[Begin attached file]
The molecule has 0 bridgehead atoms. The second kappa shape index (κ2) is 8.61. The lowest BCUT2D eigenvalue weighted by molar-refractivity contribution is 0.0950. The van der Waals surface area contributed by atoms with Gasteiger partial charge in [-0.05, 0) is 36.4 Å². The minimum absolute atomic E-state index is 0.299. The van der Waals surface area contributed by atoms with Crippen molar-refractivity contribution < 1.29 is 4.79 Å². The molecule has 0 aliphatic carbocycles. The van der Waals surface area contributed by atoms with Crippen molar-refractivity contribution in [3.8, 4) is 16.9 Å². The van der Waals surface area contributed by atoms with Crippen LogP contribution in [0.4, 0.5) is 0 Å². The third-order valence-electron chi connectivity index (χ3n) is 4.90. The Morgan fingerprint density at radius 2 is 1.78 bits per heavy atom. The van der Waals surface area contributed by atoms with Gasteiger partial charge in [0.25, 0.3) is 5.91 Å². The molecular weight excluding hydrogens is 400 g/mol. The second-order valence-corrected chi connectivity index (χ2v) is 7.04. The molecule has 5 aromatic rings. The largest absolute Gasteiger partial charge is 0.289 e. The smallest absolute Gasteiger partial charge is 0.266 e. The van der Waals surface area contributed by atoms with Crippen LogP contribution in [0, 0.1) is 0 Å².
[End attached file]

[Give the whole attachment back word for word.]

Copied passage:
The molecule has 0 bridgehead atoms. The second kappa shape index (κ2) is 8.61. The lowest BCUT2D eigenvalue weighted by molar-refractivity contribution is 0.0950. The van der Waals surface area contributed by atoms with Gasteiger partial charge in [-0.05, 0) is 36.4 Å². The minimum absolute atomic E-state index is 0.299. The van der Waals surface area contributed by atoms with Crippen molar-refractivity contribution < 1.29 is 4.79 Å². The molecule has 0 aliphatic carbocycles. The van der Waals surface area contributed by atoms with Crippen molar-refractivity contribution in [3.8, 4) is 16.9 Å². The van der Waals surface area contributed by atoms with Crippen LogP contribution in [0.4, 0.5) is 0 Å². The third-order valence-electron chi connectivity index (χ3n) is 4.90. The Morgan fingerprint density at radius 2 is 1.78 bits per heavy atom. The van der Waals surface area contributed by atoms with Gasteiger partial charge in [0.25, 0.3) is 5.91 Å². The molecular weight excluding hydrogens is 400 g/mol. The second-order valence-corrected chi connectivity index (χ2v) is 7.04. The molecule has 5 aromatic rings. The largest absolute Gasteiger partial charge is 0.289 e. The smallest absolute Gasteiger partial charge is 0.266 e. The van der Waals surface area contributed by atoms with Crippen LogP contribution in [0, 0.1) is 0 Å².